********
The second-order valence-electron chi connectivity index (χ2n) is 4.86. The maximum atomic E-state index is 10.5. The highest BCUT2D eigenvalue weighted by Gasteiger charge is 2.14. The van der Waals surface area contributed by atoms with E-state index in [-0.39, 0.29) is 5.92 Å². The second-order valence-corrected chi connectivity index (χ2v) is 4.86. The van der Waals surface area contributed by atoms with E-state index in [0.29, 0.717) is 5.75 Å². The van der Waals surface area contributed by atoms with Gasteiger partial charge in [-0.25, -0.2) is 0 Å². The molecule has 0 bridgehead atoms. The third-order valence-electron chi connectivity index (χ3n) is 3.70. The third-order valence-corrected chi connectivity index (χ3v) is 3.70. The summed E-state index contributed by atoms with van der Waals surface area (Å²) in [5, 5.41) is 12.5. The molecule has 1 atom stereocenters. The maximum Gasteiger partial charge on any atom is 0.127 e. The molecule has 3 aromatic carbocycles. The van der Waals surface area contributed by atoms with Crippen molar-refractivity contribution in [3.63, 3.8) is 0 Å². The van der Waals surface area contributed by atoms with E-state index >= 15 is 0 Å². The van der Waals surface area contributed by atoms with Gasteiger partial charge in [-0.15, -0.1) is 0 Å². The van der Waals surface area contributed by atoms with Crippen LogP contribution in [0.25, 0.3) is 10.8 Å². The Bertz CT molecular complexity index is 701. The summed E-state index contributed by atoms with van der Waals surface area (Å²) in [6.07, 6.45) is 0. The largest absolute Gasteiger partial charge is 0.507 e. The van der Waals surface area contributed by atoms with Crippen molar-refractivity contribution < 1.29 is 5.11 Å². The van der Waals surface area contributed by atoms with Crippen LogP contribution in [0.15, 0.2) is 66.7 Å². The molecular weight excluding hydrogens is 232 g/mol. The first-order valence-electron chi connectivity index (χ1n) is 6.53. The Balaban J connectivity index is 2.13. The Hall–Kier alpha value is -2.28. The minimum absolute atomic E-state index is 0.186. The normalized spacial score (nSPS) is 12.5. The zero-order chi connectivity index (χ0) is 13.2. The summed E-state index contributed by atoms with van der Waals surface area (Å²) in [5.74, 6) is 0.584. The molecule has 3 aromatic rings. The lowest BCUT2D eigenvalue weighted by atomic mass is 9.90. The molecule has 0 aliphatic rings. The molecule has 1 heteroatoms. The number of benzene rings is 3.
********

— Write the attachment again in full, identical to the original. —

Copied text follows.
The second-order valence-electron chi connectivity index (χ2n) is 4.86. The maximum atomic E-state index is 10.5. The highest BCUT2D eigenvalue weighted by Gasteiger charge is 2.14. The van der Waals surface area contributed by atoms with E-state index in [-0.39, 0.29) is 5.92 Å². The second-order valence-corrected chi connectivity index (χ2v) is 4.86. The van der Waals surface area contributed by atoms with E-state index in [0.29, 0.717) is 5.75 Å². The van der Waals surface area contributed by atoms with Gasteiger partial charge in [-0.25, -0.2) is 0 Å². The molecule has 0 bridgehead atoms. The third-order valence-electron chi connectivity index (χ3n) is 3.70. The third-order valence-corrected chi connectivity index (χ3v) is 3.70. The summed E-state index contributed by atoms with van der Waals surface area (Å²) in [5, 5.41) is 12.5. The molecule has 1 atom stereocenters. The maximum Gasteiger partial charge on any atom is 0.127 e. The molecule has 3 aromatic carbocycles. The van der Waals surface area contributed by atoms with Crippen molar-refractivity contribution in [3.63, 3.8) is 0 Å². The van der Waals surface area contributed by atoms with E-state index >= 15 is 0 Å². The van der Waals surface area contributed by atoms with Gasteiger partial charge in [-0.15, -0.1) is 0 Å². The van der Waals surface area contributed by atoms with Crippen LogP contribution in [0.25, 0.3) is 10.8 Å². The Bertz CT molecular complexity index is 701. The summed E-state index contributed by atoms with van der Waals surface area (Å²) in [6.07, 6.45) is 0. The largest absolute Gasteiger partial charge is 0.507 e. The van der Waals surface area contributed by atoms with Crippen molar-refractivity contribution < 1.29 is 5.11 Å². The van der Waals surface area contributed by atoms with Crippen LogP contribution in [0.15, 0.2) is 66.7 Å². The molecular weight excluding hydrogens is 232 g/mol. The first-order valence-electron chi connectivity index (χ1n) is 6.53. The Balaban J connectivity index is 2.13. The Hall–Kier alpha value is -2.28. The minimum absolute atomic E-state index is 0.186. The normalized spacial score (nSPS) is 12.5. The zero-order chi connectivity index (χ0) is 13.2. The summed E-state index contributed by atoms with van der Waals surface area (Å²) in [5.74, 6) is 0.584. The molecule has 3 aromatic rings. The lowest BCUT2D eigenvalue weighted by atomic mass is 9.90. The molecule has 0 aliphatic rings. The molecule has 1 heteroatoms. The number of benzene rings is 3.